Hash tables distilled

This is the first in a series about core data structures and algorithms.

Many explanations of data structures focus on the implementation — and that is very important — but I’ve always found some context makes it so much easier to learn. And the trade-offs between various data structures is one of the most interesting contexts you can study.

Hash tables — also known as maps or dictionaries — are great for associating an arbitrary item with another item, but in a space-efficient manner. For example if you have a body of text and wish to store the counts of each word, a hash table would be an excellent choice. In this case a word is known as the key and the count is the value.


Almost all important operations that take place on a hash table complete in a time independent of the numbers of items in the hash table. Insertion, deletion, and lookup — all finish in constant time, or O(1). And this is its great power.
Hash tables often speed up algorithms significantly. Anytime you need to continually check if a value is in a linear data structure (like an array), consider transforming that data set into a hash table — this is the classic space-time trade off algorithms make. Use more storage space, and get shorter — usually much shorter — runtimes.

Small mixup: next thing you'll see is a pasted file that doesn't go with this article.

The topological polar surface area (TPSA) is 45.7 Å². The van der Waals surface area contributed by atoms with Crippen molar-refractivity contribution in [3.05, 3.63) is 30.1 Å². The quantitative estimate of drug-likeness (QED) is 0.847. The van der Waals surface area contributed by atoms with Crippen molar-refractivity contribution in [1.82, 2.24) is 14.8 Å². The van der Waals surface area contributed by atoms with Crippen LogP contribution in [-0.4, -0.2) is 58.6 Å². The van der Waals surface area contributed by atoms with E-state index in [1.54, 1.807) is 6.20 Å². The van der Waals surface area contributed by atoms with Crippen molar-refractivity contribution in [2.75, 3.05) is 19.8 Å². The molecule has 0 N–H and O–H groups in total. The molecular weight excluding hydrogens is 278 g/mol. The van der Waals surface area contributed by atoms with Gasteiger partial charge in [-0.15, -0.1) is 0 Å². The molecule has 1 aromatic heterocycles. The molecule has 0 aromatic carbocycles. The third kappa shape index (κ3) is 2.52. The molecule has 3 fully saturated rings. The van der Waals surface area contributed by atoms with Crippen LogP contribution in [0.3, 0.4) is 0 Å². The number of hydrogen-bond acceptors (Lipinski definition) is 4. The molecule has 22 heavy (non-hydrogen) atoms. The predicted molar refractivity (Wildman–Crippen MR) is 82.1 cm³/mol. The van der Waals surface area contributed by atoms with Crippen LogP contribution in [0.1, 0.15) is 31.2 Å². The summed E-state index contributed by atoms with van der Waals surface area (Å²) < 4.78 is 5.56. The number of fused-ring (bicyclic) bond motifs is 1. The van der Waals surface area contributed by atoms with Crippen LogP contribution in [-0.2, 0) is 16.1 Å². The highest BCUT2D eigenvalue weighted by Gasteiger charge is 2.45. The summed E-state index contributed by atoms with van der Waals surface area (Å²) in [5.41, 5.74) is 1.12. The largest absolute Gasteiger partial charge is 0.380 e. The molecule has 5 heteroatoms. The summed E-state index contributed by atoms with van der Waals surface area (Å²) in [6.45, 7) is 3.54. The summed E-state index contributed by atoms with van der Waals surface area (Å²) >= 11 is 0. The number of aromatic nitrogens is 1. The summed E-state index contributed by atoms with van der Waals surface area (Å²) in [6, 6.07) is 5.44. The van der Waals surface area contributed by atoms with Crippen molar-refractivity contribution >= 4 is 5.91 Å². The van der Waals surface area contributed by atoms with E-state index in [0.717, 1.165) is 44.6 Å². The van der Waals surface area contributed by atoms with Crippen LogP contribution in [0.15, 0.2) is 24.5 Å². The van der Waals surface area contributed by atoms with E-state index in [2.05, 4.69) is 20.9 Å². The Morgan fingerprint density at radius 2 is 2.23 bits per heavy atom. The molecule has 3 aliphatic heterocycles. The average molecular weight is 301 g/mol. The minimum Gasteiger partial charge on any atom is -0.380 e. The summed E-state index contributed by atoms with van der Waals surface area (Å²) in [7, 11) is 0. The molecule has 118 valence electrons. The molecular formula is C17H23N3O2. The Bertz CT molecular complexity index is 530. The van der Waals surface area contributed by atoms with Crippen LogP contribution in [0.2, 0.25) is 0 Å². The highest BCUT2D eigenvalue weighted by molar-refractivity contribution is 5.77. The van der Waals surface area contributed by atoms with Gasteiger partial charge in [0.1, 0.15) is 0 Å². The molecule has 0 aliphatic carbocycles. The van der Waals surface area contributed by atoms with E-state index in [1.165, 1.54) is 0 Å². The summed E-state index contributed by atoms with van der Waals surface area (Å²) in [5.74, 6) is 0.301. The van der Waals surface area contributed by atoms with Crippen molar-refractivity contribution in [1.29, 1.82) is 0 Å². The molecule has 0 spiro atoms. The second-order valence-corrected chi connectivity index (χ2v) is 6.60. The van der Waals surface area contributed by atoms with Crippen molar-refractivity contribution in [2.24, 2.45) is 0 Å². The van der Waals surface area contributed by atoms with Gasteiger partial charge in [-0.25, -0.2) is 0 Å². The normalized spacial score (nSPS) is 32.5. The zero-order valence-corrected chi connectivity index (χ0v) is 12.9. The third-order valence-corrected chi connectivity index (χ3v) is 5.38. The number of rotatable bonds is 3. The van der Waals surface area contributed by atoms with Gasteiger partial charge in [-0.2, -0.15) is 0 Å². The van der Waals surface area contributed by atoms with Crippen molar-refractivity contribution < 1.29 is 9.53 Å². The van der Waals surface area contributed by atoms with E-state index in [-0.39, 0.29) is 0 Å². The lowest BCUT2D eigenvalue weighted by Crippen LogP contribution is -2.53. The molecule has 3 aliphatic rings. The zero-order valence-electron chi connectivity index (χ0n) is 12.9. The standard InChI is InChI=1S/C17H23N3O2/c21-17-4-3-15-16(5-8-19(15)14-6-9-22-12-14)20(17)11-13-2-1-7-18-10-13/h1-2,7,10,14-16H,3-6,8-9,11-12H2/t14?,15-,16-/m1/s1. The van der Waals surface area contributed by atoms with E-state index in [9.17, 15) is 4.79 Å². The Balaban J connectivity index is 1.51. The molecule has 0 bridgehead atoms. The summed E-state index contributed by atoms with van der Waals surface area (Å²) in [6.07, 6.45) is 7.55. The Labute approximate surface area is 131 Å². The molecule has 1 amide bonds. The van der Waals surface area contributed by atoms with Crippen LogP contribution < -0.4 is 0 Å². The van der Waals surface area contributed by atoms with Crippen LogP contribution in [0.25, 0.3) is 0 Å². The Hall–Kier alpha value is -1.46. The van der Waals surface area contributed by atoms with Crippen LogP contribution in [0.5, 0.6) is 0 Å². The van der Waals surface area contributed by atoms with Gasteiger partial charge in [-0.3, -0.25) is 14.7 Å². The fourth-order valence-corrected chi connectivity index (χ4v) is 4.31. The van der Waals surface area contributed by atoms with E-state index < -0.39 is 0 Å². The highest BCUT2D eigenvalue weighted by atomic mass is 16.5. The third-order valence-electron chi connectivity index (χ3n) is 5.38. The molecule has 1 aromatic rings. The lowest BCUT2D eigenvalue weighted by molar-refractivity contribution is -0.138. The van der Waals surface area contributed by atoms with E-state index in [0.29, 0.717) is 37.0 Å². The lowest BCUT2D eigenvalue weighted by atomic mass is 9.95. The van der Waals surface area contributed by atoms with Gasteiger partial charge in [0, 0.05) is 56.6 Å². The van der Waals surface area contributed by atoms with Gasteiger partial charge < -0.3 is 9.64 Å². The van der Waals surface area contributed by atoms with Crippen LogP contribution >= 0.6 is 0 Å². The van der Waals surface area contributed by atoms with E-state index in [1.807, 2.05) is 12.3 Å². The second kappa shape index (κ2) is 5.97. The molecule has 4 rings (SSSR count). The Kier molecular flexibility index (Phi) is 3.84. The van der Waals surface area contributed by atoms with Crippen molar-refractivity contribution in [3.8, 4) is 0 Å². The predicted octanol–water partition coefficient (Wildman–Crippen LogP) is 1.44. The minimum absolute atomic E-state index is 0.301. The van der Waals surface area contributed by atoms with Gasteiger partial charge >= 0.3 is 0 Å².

Hash tables suffer from one weakness however — the keys are not ordered. This makes it impossible to iterate over the keys in a specific manner. So if you wish to know, say, which key is first lexicographically, you have no choice but to check every key in the hash table. This prevents you running common search algorithms like a binary search, which could otherwise locate a key in logarithmic time.
The C++ STL does offer a data structure that has the interface of a hash table, but provides sorted key iteration — known as a map. However this is not really a hash map underneath, it’s actually implemented as a binary search tree. This means lookup, insertion and deletion are no longer constant time, but logarithmic.

It’s dictionaries all the way down

Hash tables are critical to programming — Python, in fact, is mostly a language built on hash tables. Hash tables, after arrays, are probably the most important data structure in computer science. In fact, the decision by the Go team to make it a built-in type is key factor in that language’s success. Anytime you need to associate arbitrary keys and values, hash tables are the data structure of choice.

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